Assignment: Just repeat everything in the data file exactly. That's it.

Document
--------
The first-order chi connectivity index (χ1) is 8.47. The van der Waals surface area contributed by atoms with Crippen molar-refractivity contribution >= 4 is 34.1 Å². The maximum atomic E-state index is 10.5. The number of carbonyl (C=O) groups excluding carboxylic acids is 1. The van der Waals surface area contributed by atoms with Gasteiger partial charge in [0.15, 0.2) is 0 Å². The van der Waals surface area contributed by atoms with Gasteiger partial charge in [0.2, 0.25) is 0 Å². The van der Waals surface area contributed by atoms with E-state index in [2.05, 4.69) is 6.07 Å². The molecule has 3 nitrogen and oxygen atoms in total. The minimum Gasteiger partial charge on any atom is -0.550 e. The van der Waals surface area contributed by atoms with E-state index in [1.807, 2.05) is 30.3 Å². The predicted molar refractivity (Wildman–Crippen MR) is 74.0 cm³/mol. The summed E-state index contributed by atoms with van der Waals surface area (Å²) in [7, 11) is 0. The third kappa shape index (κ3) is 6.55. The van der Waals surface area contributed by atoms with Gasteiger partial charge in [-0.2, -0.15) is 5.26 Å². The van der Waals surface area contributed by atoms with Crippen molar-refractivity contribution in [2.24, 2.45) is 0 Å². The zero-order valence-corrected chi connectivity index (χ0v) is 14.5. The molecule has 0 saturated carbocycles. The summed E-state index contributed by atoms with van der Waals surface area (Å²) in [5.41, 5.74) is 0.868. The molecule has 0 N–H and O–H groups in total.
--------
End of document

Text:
The first-order chi connectivity index (χ1) is 8.47. The van der Waals surface area contributed by atoms with Crippen molar-refractivity contribution >= 4 is 34.1 Å². The maximum atomic E-state index is 10.5. The number of carbonyl (C=O) groups excluding carboxylic acids is 1. The van der Waals surface area contributed by atoms with Gasteiger partial charge in [0.15, 0.2) is 0 Å². The van der Waals surface area contributed by atoms with Gasteiger partial charge in [0.2, 0.25) is 0 Å². The van der Waals surface area contributed by atoms with E-state index in [2.05, 4.69) is 6.07 Å². The molecule has 3 nitrogen and oxygen atoms in total. The minimum Gasteiger partial charge on any atom is -0.550 e. The van der Waals surface area contributed by atoms with E-state index in [1.807, 2.05) is 30.3 Å². The predicted molar refractivity (Wildman–Crippen MR) is 74.0 cm³/mol. The summed E-state index contributed by atoms with van der Waals surface area (Å²) in [7, 11) is 0. The third kappa shape index (κ3) is 6.55. The van der Waals surface area contributed by atoms with Gasteiger partial charge in [-0.2, -0.15) is 5.26 Å². The van der Waals surface area contributed by atoms with Crippen molar-refractivity contribution in [2.24, 2.45) is 0 Å². The zero-order valence-corrected chi connectivity index (χ0v) is 14.5. The molecule has 0 saturated carbocycles. The summed E-state index contributed by atoms with van der Waals surface area (Å²) in [5.41, 5.74) is 0.868. The molecule has 0 N–H and O–H groups in total.